From ATLANTA Medicine, 2012, Rheumatology, Vol. 83, No. 3
Centuries ago, geography itself served as the primary barrier to disease exposure. But man’s exploration of the planet, enhanced by progressive technological expertise, has permitted both exposure to and expansion of diseases worldwide. However, our increasing knowledge of science overall and the specific components of the immune response has led to numerous diseases either being reduced or eliminated.
The immune response is an ancient system. Certain components, however, have not significantly changed in the millions of years of existence of species with vertebrae. The homo-sapiens and homo-erectus, nearly 250,000 years ago, possessed an immune system similar to ours. Innate immune response has been present throughout this entire period. It has been our “equalizer” in dealing with the microscopic environment that envelops us. We have made” friends” with many microbes, resulting in relationships that are symbiotic, while others are indeed antagonistic or parasitic. It is this inherent, genetically provided, innate response that is our defense against invaders both physically and chemically. The Adaptive or acquired immune response, our body’s ability to develop antibodies, has allowed us to improve or enhance our own innate immune response. Biologic therapy with monoclonal antibodies now allows us to manipulate specific proteins important in the immune response.
Our first line of defense includes the skin and lining surfaces of the internal body organs. There are enzymes in body secretions including lysozymes, phospholipases and defensins, which disrupt cell membranes promoting cell death. Periodically, the anatomical barriers are penetrated and an “acute inflammatory reaction” follows. The release of acute phase reactants: transferrin, CRP, interferon and interleukins, results in the cardinal signs of inflammation: calor/hot, rubor/red, dolor/painful and tumor/swelling. The phagocytic cells including the neutrophils, macrophages, dendritic cells, natural killer or NK cells and eosinophils are the major players in identifying and responding to microscopic invaders. The phagocytic cells are directed to specific locations via cytokines, protein communicators of inflammation that identify, engulf and destroy pathogens.
These cells are primary players of the innate immune response – the oldest form of the host defense system. The innate immune response is triggered when microbes
(bacteria, virus and fungi) are detected. On or attached to the cell membranes of pathogens are commonly shared patterns (PAMPS). These include lipopolysaccharides(LPS), lipoteichoic acid, flagellin, RNA of viruses, amongst others. These molecules are recognized by receptors on the phagocytic cells called pattern recognition receptors (PRR).
One large group of the PRRs is a specific subgroup entitled Toll-like receptors (TLR). These highly specific receptors, numbered 1 through 13, identify and bind PAMPS, resulting in cytokine production triggering inflammation.
The complement cascade is also a major component of the innate immune response. The Complement system serves as an identifier and clearing house of pathogens by promoting vascular permeability, recruitment of phagocytic cells and ultimately the opsonization of bacteria and immune complexes. Opsonization refers to the coating and subsequent marking of bacteria for future destruction.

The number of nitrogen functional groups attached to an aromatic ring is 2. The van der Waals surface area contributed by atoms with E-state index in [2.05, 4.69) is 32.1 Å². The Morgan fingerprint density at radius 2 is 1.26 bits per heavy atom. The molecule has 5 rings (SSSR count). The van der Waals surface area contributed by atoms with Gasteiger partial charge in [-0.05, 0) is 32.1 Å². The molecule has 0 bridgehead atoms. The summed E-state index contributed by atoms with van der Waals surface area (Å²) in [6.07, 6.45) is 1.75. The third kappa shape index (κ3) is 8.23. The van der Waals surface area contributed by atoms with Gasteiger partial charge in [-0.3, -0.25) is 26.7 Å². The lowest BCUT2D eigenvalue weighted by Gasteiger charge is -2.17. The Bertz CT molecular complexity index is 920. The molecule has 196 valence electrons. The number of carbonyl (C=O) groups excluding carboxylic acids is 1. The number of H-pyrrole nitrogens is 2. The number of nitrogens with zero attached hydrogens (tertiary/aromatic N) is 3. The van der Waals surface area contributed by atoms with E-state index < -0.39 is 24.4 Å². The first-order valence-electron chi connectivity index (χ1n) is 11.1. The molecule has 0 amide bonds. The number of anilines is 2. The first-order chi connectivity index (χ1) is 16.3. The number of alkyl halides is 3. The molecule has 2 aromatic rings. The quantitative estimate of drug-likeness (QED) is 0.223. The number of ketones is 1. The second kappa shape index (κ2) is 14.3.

A large component of opsonization occurs in the spleen, which is why splenectomized patients particularly need vaccinations. Complement CH50 is a measure of total complement activity. Individuals with active autoimmune disease may have low levels of C3 and C4 due to overactivity of the complement cascade. This results in immune complex formation and the consumption of complement.
When the inflammation resolves, complement levels return to the normal range. Therefore, low levels of CH50 and C3 and C4 reflect active autoimmune disease, but higher levels do not.
Innate immune response is a non-antigen specific, immediate reaction. It does not produce immunological memory. For long-term protection, there is our adaptive or acquired immune response. Immunological memory is accomplished by the development of antibodies as our ready reserve defense force. Subsequent encounters with the same organism result in an enhanced response. There is a period of approximately 10-14 days for antigen-specific antibodies to be developed.
All cells of the immune system have their origin in the bone marrow. The myeloid series primarily produces the cells of the innate immune system including the neutrophils, monocytes and dendritic cells. While the lymphoid series(lymphocytes) produces cells for the acquired or adaptive immune response, the T cells undergo differentiation into their distinct types under the influence of the thymus gland. B cells become mature in the lymph nodes and the spleen.
There is a tremendous amount of interaction between both systems, utilizing the myeloid series innate immune system for stimulation and activation of the acquired immune response. T-cells are involved in the cell-mediated immune response. They have no cytotoxic activity and do not kill infected cells or clear pathogens directly. Instead, they control the immune response by directing other cells to perform these tasks.